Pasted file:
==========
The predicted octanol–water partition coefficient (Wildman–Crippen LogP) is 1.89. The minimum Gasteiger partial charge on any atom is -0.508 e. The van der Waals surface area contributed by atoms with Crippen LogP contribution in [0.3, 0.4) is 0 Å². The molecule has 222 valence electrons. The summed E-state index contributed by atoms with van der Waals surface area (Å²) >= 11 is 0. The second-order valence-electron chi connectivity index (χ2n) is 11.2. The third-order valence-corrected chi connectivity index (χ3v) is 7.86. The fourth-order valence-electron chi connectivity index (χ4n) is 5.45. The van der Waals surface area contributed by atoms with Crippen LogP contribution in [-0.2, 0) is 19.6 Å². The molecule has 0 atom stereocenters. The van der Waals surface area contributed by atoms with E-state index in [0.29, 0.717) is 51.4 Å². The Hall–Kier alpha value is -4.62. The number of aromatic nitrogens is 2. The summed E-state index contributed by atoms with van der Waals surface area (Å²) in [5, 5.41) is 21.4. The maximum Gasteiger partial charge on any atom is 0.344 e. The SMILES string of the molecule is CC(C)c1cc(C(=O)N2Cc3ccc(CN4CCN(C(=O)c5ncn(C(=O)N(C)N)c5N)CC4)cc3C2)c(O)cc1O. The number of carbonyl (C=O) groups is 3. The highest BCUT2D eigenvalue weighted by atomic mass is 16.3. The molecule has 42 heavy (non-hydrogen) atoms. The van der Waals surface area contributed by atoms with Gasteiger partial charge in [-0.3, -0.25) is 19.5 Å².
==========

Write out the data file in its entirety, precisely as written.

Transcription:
The predicted octanol–water partition coefficient (Wildman–Crippen LogP) is 1.89. The minimum Gasteiger partial charge on any atom is -0.508 e. The van der Waals surface area contributed by atoms with Crippen LogP contribution in [0.3, 0.4) is 0 Å². The molecule has 222 valence electrons. The summed E-state index contributed by atoms with van der Waals surface area (Å²) >= 11 is 0. The second-order valence-electron chi connectivity index (χ2n) is 11.2. The third-order valence-corrected chi connectivity index (χ3v) is 7.86. The fourth-order valence-electron chi connectivity index (χ4n) is 5.45. The van der Waals surface area contributed by atoms with Crippen LogP contribution in [-0.2, 0) is 19.6 Å². The molecule has 0 atom stereocenters. The van der Waals surface area contributed by atoms with E-state index in [0.29, 0.717) is 51.4 Å². The Hall–Kier alpha value is -4.62. The number of aromatic nitrogens is 2. The summed E-state index contributed by atoms with van der Waals surface area (Å²) in [5, 5.41) is 21.4. The maximum Gasteiger partial charge on any atom is 0.344 e. The SMILES string of the molecule is CC(C)c1cc(C(=O)N2Cc3ccc(CN4CCN(C(=O)c5ncn(C(=O)N(C)N)c5N)CC4)cc3C2)c(O)cc1O. The number of carbonyl (C=O) groups is 3. The highest BCUT2D eigenvalue weighted by atomic mass is 16.3. The molecule has 42 heavy (non-hydrogen) atoms. The van der Waals surface area contributed by atoms with Gasteiger partial charge in [-0.3, -0.25) is 19.5 Å².